The Fear of Fearing Public Speaking

In this day and age, it seems like almost everyone is afraid of speaking in public. Whether this means a presentation, speech, or just asking a question in a relatively large group, many people dread stepping outside of their comfort zone and putting themselves in a position where they can potentially feel exposed.

There are dozens of tips and videos that claim to help you become a better, more confident public speaker, but do they really help, or are you just born with or without the anxiety of public speaking? One theory, according to QuantifiedCommunications.com, and Noah Zandan, is that we, as a human species have learned to fear speaking out in public. Some of the main reasons that can attribute to this fear come from our ancestors who lived during the ice age and dinosaur era. For instance, Zandan claims that, back in prehistoric times, if say, a giant Tyrannosaurus Rex were to come invade a group of our ancestors, we, as humans would be more comfortable, and feel as if we could take on the predator if we were able to stick together in a group. Therefore, the general theory is that, by speaking out in public, we are alienating ourselves and essentially making ourselves more vulnerable and susceptible to things such as abandonment and dissapproval.

Another theory, according to Zandan, from his blog on QuantifiedCommunications.com, tells us that, when we put ourselves in an instance where we are speaking in front of large audiences, or really anything that involves stepping outside of our comfort zones and speaking in public, that we become increasingly sensitive to certain emotions. One emotion that Zandan claims we are particularly responsive to is anger. One example backing up this theory is a study psychologist Matthias Wiesner did in 2009, where he gathered a group of participants, showed the participants certain images, and then recorded what type of response the images elicited from the participants. To conduct his study, Wiesner divided his participants into two groups; the first group was told they would have to give a speech, and then they were shown the images, and the second group was simply shown the images, with no mention of any type of public speaking. The response Wiesner found, was that, after being told they would have to give a speech, the first group became increasingly nervous when shown the images that contained anger in them, whereas the second group simply viewed the angry images as no different than the ones that were happy or sad. This study has helped to develop the theory that when we speak in public we are more apt to notice and become sensitive to individuals who are angry, simply because we are feeling very judged and as if we are not good enough.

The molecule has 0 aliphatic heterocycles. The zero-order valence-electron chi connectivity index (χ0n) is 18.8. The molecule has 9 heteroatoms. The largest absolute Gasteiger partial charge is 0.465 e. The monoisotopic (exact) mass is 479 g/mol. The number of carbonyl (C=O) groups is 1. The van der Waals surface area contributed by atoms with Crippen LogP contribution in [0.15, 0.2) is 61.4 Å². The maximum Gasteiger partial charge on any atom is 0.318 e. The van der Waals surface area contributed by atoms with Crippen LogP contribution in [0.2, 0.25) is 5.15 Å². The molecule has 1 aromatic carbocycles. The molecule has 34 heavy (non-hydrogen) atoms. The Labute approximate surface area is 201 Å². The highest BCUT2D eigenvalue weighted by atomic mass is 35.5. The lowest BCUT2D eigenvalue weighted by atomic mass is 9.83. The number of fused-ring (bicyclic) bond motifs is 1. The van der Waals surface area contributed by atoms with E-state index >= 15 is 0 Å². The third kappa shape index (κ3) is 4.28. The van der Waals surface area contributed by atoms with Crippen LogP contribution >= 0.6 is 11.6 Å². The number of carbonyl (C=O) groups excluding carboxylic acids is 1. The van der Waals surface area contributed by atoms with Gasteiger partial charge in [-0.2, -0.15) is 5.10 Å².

But fear not, my fellow students, because these theories are only that, theories. Aside from that, they are only two of hundreds of theories out there which claim to have the answer as to why we feel nervous and anxious when faced with public speaking. Overall though, I wouldn’t worry too much about public speaking, after all, it’s not as if your speech will end the world if you don’t present it correctly.